March 13, 2012
Detecting Clouds From Both Sides Now
"Bows and flows of angel hair, and ice cream castles in the air;" we've looked at clouds that way. But the interface between clouds and clear air isn't as well-defined as these imaginative shapes might lead us to believe. Detecting that hazy line can help scientists to better understand the processes that lead to cloud formation, which is important for good weather forecasts and climate modeling. Now atmospheric scientists from the University of Reading in the United Kingdom have designed a sunlight-measuring tool that uses the natural swinging and spinning of a rising weather balloon to distinguish clouds from clear air and may provide higher-resolution measurements of cloud boundaries than is currently possible. The researchers describe their device in a paper published in the American Institute of Physics' journal Review of Scientific Instruments.
Traditional cloud detection using weather balloons relies on measurements of temperature and relative humidity. The Reading researchers reasoned that they could sense clouds optically, using a simple and inexpensive design: a light sensor carried on a weather balloon. This sensor responds to the intensity of light, producing a maximum reading when pointing directly at the Sun in clear air but reduced readings at oblique angles to the Sun. As the sensor swings beneath a moving balloon, its orientation to the Sun changes continually, resulting in large fluctuations in the sensor's light intensity readings in cloudless conditions. But inside a cloud — where light intensity is roughly the same in all directions — the fluctuations become much smaller. The team showed that cloud edges could be detected by looking for an abrupt change in the size of these fluctuations.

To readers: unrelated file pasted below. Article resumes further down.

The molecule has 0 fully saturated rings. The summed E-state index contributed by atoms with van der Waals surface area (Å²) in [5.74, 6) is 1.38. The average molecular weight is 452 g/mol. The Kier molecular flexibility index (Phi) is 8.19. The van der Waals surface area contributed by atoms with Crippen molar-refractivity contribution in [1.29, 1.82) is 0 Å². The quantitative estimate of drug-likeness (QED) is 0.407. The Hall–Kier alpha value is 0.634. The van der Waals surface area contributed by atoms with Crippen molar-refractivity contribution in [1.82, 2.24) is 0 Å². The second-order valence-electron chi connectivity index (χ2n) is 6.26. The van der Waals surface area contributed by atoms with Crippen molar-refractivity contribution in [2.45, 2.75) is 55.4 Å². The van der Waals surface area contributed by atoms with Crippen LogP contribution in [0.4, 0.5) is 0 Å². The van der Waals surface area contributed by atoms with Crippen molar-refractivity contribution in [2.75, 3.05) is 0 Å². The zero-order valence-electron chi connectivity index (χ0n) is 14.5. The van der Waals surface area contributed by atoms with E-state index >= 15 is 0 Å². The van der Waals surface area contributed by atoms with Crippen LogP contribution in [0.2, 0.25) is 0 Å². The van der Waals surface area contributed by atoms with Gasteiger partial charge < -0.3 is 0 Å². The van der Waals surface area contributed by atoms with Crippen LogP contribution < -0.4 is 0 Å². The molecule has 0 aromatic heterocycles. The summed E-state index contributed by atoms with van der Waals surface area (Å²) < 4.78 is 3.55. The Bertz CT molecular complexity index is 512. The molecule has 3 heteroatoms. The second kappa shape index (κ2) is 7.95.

Laboratory experiments demonstrated that the new instrument worked consistently over the wide range of temperatures that weather balloons encounter. In test flights, the optical technique was able to detect cloud boundaries with greater precision than traditional relative humidity measurements alone. Though this method works best to detect the upper boundaries of clouds, the researchers say that the new system could also be used to determine lower boundaries of clouds in broken cloud conditions or for high-level clouds.
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